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‘Red flag’: Julia Louis-Dreyfus doesn’t share Jerry Seinfeld’s political correctness view – National


Unlike her Seinfeld co-star, Julia Louis-Dreyfus doesn’t think there’s anything wrong with political correctness.

In a new profile by The New York Times, the 63-year-old actor was asked about Jerry Seinfeld’s outspoken opinions on the pitfalls of creating comedy in today’s culture.

In April, Seinfeld told The New Yorker Radio Hour that TV has grown unfunny because of “PC crap” and the “extreme left.” He said sitcoms today fail to tickle funny bones because comedy writers and creators are too worried that they will offend their audiences.

Louis-Dreyfus, however, said she often sees complaints about political correctness in comedy as a “red flag.”

“If you look back on comedy and drama both, let’s say 30 years ago, through the lens of today, you might find bits and pieces that don’t age well,” she explained. “And I think to have an antenna about sensitivities is not a bad thing. It doesn’t mean that all comedy goes out the window as a result.”

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On a new episode of The New Yorker Radio Hour, Jerry Seinfeld talks with David Remnick about his new film on the history of Pop-Tarts, the changing norms in comedy, and turning 70. Listen to their full conversation at the link in our bio. #jerryseinfeld #unfrosted #podtok

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“When I hear people starting to complain about political correctness — and I understand why people might push back on it — but to me that’s a red flag, because it sometimes means something else,” she continued. “I believe being aware of certain sensitivities is not a bad thing. I don’t know how else to say it.”


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When Louis-Dreyfus and the New York Times interviewer spoke again days later, the Veep actor clarified her comments about political correctness.

“My feeling about all of it is that political correctness, insofar as it equates to tolerance, is obviously fantastic,” she said. “And of course I reserve the right to boo anyone who says anything that offends me, while also respecting their right to free speech.”

Louis-Dreyfus said the “bigger problem” in the entertainment industry is not political correctness, but rather “the consolidation of money and power.”

She said the siloing of production studios, streaming platforms and distributors may be stifling creative voices and threatening art as a whole.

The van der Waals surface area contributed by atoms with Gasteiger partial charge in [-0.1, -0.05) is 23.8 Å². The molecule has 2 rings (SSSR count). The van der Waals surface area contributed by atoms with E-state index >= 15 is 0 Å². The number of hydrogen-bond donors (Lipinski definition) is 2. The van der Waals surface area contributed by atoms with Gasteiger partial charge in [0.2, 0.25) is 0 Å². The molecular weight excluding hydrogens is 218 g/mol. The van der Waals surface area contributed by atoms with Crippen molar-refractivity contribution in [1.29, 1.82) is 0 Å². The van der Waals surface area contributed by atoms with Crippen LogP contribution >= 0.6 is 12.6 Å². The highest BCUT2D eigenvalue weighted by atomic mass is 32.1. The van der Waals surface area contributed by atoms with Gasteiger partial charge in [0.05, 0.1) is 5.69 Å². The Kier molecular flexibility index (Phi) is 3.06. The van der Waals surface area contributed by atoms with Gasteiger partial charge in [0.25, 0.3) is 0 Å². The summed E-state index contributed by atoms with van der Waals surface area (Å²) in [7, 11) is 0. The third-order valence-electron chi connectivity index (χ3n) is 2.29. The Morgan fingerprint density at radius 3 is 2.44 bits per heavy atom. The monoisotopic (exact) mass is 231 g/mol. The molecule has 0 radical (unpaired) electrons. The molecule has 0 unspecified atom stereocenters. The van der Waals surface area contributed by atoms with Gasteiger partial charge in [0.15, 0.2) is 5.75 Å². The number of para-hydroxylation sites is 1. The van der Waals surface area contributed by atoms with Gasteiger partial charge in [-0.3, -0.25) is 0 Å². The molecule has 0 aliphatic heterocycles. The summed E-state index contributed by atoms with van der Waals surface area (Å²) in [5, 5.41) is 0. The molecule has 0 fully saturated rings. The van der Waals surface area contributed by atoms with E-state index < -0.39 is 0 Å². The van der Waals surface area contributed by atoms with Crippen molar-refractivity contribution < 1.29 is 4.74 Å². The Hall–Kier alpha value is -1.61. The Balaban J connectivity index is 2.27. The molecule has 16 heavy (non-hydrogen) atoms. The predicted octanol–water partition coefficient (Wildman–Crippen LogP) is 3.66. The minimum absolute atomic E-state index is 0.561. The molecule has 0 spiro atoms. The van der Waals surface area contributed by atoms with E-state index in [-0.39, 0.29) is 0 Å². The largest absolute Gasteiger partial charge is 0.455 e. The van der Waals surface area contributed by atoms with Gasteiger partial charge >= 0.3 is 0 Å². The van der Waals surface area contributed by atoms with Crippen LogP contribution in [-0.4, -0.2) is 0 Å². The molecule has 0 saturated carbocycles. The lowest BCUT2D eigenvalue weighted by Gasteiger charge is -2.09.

In part for this reason, Louis-Dreyfus said she does not think Seinfeld could be made for TV today because it’s difficult to get backing and support for new and original TV ideas.

“When Seinfeld was made, it was really unlike anything that was on at the time. It was just a bunch of losers hanging out,” she recalled. “Particularly nowadays, everyone’s sort of running scared.”

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Louis-Dreyfus said she “can’t judge” whether comedy today is better specifically because comedians are more wary about how their jokes will be received. She said simply that writers in the modern era, of both comedy and drama, must create art through “a different lens” than in decades prior.

In his own interview from April, Seinfeld agreed that producing Seinfeld today would be very different. He cited edgier jokes, specifically an episode in which Kramer hires a group of unhoused men to pull rickshaws through the city, as the type of Seinfeld bit that would be barred from TV today.

Seinfeld’s take on political correctness has drawn both praise and scorn, a trend that has continued throughout the press run for his directorial debut with the film Unfrosted, about the origin of the Pop-Tart.

In May, the 70-year-old actor said he’s nostalgic for “dominant masculinity” and an “agreed-upon hierarchy” that existed in decades prior.


Click to play video: 'Unfrosted: Jerry Seinfeld on directing his first feature film'


Unfrosted: Jerry Seinfeld on directing his first feature film


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